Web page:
Numerous minor procedures (castrations, biopsies, septic joints, casting fractures, etc.) have been
successfully completed in small ruminants using the IV recumbent Ketamine Stun.
A combination of xylazine (0.025-0.05 mg/kg), butorphanol (0.05-0.1 mg/kg), and
ketamine (0.3-0.5 mg/kg) is administered IV. I generally use the upper end of the dose ranges
unless contraindicated. Onset is approximately 1 minute. Patients gracefully become recumbent.
Patients appear awake, but seem oblivious to surroundings and procedure being performed. Mild
random head or limb motion is not unusual, but purposeful movement or vocalization are signs
of an inadequate stun level and additional drug should be administered. One half of the initial
ketamine dose should be administered IV and is often effective. If, after allowing 60 to 90


seconds for onset, this additional half dose of ketamine fails to produce the desired level of
analgesia a second half dose of ketamine along with one half of the initial dose of xylazine
should be administered IV. The level of systemic analgesia produced varies depending on the
doses administered, but tends to be fairly intense. Peak analgesia occurs at time of onset and
decays over time. Surgical levels of analgesia have been achieved with this technique, but local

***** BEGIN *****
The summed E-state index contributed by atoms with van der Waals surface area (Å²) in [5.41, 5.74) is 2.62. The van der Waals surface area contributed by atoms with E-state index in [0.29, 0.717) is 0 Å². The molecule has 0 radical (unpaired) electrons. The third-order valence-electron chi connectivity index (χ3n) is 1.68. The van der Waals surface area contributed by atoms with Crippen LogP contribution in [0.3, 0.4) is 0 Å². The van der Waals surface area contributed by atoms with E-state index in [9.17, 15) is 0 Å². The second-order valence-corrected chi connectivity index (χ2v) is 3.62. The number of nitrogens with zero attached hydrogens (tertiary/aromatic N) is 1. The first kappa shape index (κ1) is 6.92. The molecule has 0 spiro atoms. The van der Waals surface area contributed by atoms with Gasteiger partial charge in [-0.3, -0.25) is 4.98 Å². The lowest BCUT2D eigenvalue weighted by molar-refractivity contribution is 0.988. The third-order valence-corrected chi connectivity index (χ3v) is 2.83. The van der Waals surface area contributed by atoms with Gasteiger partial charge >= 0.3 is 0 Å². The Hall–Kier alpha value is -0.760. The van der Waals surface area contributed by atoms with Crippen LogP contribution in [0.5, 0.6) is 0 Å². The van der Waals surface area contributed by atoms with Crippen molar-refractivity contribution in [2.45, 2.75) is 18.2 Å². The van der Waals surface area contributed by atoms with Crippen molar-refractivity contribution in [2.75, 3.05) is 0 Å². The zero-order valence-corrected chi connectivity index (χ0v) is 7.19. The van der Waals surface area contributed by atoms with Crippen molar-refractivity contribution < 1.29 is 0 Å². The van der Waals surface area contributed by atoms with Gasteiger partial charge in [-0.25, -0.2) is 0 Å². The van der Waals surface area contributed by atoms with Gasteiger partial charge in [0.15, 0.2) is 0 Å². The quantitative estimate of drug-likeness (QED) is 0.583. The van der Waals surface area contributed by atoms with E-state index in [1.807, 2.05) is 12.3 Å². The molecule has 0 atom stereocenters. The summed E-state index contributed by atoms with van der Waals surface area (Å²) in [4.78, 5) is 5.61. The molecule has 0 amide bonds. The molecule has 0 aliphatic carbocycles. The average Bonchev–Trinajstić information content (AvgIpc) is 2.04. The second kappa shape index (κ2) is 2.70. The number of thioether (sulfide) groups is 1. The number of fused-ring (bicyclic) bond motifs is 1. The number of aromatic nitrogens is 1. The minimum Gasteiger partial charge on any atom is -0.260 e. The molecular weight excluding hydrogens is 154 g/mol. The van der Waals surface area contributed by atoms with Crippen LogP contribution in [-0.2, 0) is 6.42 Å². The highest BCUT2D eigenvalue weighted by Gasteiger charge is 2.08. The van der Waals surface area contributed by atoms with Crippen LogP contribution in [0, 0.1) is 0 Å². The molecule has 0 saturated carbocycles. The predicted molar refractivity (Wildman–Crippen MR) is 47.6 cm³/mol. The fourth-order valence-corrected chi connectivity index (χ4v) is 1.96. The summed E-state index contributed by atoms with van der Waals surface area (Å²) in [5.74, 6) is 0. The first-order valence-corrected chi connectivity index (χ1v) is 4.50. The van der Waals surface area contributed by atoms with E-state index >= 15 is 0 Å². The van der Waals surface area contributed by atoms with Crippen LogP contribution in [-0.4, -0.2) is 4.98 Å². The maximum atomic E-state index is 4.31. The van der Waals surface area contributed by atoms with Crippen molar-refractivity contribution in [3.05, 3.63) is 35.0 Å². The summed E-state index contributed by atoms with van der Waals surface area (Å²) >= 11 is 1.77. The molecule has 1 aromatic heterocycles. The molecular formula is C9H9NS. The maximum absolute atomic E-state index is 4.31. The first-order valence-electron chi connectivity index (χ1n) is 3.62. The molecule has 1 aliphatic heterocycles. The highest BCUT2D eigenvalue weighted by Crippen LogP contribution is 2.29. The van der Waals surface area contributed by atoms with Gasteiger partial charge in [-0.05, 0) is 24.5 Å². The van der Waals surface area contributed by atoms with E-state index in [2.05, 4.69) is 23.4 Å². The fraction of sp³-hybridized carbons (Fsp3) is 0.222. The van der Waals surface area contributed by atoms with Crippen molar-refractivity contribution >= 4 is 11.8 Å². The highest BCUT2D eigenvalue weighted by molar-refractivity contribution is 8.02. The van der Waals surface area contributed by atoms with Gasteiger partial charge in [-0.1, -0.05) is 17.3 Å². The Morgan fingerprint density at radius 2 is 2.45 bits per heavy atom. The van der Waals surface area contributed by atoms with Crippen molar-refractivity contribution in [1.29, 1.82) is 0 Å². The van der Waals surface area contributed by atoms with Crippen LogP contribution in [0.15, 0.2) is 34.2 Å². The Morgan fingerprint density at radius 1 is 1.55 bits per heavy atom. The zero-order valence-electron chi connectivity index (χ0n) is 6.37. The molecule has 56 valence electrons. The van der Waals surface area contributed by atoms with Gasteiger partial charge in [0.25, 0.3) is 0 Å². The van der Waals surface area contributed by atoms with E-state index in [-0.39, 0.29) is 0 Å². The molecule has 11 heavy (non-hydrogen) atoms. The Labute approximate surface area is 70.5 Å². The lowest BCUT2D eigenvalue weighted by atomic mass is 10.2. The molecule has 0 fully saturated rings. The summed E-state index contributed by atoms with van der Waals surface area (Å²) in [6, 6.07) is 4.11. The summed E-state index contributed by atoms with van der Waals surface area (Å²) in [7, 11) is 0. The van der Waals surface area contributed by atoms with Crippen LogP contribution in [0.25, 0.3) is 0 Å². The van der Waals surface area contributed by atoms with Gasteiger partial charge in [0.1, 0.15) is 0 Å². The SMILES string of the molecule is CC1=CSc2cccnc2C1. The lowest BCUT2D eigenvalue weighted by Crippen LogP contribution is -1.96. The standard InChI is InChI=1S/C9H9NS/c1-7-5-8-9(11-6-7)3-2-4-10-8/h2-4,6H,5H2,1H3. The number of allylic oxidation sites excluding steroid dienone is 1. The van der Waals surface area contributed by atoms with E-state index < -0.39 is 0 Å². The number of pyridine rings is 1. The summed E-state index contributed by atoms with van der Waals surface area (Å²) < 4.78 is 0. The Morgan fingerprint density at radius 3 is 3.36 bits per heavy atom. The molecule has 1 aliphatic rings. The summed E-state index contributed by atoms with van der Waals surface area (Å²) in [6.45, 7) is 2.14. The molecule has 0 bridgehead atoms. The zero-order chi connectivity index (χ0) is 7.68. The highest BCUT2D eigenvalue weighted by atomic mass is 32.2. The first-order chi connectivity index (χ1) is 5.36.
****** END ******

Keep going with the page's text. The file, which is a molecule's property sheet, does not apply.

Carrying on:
anesthetic blockade should be used whenever feasible to reduce the risk of patient awareness and
stress. Local anesthetic blockade also provides analgesia in the immediate post-procedure period.
Having syringes preloaded with local anesthetic speeds the blockade process, which reduces its
impact on the diminishing level of systemic analgesia. Duration of the stun effect is
approximately 15 minutes and patients typically are able to stand and walk immediately or
shortly after this point.
The intravenous recumbent Ketamine Stun is designed for short procedures. One should
plan ahead and work fast. Supplemental doses of ketamine or xylazine can be administered to
extend duration, but this technique is not intended for procedures that are expected to last
significantly beyond the 15-25 minute range. The degree of extension is relative to the amount of